Archive for April 2011
In a previous post black and white I ranted about how most development discussions end up being very polarized. The recent scandal around Greg Mortenson, and the ensuing discussion leads me to think that the polarization is part of a larger phenomenon, a failure in our way of thinking about the world, which I’m going to call “Big Picture Syndrome”.
So my thesis – the universe is an extremely vast and complex place and our comparatively tiny brains can only really grasp a small part of it. This is a result of both any individual’s limited life experience, and their cognitive limitations.
But we need to make sense of the world we are in in order to make decisions and take actions. In order to do this we take shortcuts and make mental models of the world to help us understand and predict it. More sophisticated minds might also continually refine this model over time based on new information – but what we have is nevertheless a mental model of the world, one that is far less complex, and far less rich than the actual world we inhabit.
Humans are naturally inclined to finding mental shortcuts to explain the world – especially about those things we don’t have much direct knowledge of, and no easy means to verify. These mental models are heavily influenced by our experience which we assume is typical of the wider world, even though statistically speaking that’s unlikely to be true (for any one individual that is).
So this leads us to adopt particular positions whether it be about politics, the value of RCTs, celebrity activism, private sector involvement in aid, markets versus central plans etc.. And then we interpret subsequent experience in light of this and tend to seek to use new evidence confirm what we already believe (also known as confirmation bias). Often, only when the evidence contradicting our own beliefs becomes overwhelming and we experience “cognitive dissonance” are we willing to change our models.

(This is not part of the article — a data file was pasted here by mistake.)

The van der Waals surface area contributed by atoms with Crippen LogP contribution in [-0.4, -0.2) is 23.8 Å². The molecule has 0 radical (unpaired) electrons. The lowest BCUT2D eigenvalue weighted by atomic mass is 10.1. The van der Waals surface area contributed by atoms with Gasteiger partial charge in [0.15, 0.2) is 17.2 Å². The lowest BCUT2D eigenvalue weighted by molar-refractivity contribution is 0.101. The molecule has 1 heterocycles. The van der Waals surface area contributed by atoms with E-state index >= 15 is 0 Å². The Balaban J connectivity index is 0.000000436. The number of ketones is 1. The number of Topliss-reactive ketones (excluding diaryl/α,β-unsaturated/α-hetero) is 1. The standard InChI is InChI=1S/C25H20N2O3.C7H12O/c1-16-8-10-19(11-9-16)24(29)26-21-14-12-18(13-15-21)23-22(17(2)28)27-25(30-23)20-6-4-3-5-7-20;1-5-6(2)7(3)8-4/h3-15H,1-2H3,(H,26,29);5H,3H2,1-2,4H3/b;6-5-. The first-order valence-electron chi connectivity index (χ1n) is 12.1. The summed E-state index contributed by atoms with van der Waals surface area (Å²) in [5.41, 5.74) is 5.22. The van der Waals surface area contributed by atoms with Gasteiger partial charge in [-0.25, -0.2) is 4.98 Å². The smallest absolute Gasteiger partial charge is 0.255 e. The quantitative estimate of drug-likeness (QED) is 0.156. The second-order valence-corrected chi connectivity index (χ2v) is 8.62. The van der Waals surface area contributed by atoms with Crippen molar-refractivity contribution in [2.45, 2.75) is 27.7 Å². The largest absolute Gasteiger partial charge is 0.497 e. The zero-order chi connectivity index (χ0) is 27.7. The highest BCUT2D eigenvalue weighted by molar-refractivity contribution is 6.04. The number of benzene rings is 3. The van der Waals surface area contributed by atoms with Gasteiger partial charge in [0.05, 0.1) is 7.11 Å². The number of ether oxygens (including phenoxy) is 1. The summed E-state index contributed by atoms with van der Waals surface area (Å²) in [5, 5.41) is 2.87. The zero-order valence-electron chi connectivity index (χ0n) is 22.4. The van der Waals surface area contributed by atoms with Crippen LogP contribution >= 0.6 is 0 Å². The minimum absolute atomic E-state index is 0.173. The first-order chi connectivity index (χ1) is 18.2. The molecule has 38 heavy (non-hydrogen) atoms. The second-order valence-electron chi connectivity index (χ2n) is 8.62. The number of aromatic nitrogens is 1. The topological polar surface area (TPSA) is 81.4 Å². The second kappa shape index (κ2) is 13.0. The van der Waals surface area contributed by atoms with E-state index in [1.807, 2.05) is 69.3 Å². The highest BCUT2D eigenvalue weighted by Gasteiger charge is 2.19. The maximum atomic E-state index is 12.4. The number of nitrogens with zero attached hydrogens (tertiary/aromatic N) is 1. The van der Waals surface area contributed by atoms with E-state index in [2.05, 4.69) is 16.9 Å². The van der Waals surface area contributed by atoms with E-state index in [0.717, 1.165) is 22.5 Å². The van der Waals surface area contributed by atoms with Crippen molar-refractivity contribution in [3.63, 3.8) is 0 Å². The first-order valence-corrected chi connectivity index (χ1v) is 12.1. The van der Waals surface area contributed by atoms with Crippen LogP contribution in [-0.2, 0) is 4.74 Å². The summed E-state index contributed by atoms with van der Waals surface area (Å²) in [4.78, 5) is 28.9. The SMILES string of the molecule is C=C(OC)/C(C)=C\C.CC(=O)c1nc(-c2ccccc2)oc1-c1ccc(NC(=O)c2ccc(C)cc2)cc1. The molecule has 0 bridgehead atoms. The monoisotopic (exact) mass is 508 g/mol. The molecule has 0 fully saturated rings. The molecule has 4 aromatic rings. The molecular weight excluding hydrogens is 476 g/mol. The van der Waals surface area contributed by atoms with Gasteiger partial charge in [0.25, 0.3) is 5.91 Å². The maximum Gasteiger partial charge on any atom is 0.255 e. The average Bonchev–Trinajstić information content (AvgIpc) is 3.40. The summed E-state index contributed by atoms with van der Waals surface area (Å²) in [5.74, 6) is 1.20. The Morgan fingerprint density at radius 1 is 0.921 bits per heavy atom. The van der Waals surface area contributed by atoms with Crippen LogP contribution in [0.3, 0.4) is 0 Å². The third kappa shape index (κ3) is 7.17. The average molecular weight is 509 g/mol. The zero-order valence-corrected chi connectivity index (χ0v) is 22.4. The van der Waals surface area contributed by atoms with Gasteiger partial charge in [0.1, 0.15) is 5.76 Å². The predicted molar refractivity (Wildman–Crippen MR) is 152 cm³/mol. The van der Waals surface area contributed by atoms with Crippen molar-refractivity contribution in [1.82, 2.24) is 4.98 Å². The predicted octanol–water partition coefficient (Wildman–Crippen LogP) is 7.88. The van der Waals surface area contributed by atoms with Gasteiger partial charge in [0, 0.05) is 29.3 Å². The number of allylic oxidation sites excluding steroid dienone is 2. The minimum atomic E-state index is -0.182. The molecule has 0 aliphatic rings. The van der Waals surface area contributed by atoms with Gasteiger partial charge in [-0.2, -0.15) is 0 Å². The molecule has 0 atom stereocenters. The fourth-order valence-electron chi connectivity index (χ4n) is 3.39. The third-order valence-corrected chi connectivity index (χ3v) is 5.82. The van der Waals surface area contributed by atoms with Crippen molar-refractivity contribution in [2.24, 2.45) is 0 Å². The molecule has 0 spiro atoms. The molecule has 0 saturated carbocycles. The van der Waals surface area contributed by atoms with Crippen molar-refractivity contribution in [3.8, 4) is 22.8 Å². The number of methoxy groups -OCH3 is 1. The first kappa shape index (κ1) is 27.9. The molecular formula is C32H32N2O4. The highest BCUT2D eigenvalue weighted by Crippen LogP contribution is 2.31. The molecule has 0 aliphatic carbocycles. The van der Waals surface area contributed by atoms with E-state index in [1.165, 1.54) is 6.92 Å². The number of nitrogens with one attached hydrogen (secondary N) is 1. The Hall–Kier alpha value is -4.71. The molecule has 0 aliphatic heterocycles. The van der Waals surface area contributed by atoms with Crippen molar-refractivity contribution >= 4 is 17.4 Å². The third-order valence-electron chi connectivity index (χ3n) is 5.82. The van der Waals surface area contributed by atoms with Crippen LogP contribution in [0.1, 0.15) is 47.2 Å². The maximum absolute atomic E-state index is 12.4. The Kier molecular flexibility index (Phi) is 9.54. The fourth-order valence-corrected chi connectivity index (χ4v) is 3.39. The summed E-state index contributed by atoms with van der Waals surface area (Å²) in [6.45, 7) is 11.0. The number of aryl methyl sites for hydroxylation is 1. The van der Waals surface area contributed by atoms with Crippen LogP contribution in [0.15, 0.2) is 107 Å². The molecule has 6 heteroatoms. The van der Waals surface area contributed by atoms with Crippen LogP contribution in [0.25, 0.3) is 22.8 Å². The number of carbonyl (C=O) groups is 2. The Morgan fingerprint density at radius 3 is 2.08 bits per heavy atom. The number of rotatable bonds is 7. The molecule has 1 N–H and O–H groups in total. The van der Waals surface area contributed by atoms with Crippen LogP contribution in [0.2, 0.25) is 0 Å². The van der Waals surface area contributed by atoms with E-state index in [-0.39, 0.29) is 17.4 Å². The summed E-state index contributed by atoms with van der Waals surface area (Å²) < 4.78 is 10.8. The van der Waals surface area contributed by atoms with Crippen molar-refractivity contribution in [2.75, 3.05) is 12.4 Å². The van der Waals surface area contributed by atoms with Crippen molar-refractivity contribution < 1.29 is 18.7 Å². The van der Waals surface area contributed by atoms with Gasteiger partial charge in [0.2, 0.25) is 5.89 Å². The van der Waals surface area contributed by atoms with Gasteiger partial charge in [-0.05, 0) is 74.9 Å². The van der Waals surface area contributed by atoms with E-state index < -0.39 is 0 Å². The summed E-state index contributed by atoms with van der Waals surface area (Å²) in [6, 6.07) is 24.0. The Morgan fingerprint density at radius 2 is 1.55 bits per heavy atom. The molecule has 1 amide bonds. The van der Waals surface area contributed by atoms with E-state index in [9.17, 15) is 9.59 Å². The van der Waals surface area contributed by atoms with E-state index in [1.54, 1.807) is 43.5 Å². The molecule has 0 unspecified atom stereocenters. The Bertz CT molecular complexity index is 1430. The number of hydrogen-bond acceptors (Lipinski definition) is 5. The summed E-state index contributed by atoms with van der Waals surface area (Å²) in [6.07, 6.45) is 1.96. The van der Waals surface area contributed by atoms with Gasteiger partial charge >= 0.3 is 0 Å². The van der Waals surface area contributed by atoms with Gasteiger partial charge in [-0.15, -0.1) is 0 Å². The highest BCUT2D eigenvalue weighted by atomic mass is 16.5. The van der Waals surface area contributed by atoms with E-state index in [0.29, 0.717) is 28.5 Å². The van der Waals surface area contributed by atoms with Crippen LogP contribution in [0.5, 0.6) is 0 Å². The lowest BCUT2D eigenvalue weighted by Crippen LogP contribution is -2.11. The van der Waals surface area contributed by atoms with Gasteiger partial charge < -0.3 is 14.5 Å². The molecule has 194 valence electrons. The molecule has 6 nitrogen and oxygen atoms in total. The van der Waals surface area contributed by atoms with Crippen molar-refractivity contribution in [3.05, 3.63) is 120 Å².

A related problem is how many people react to scientific research. Researchers, quite rightly add all sorts of caveats and disclaimers to their work to explain what can and cannot be inferred from it – and usually this means that technically speaking very little can be said to be certain – but for non-experts in a field there is a desire either to over interpret the research to be much more definitive than it actually is (especially if it confirms your existing world view) or to dismiss it saying that if the researcher adds so many caveats, then it doesn’t really tell you anything with sufficient certainty to take it seriously. Until recently at least a good example as been how mainstream society, especially in the US has treated climate science research.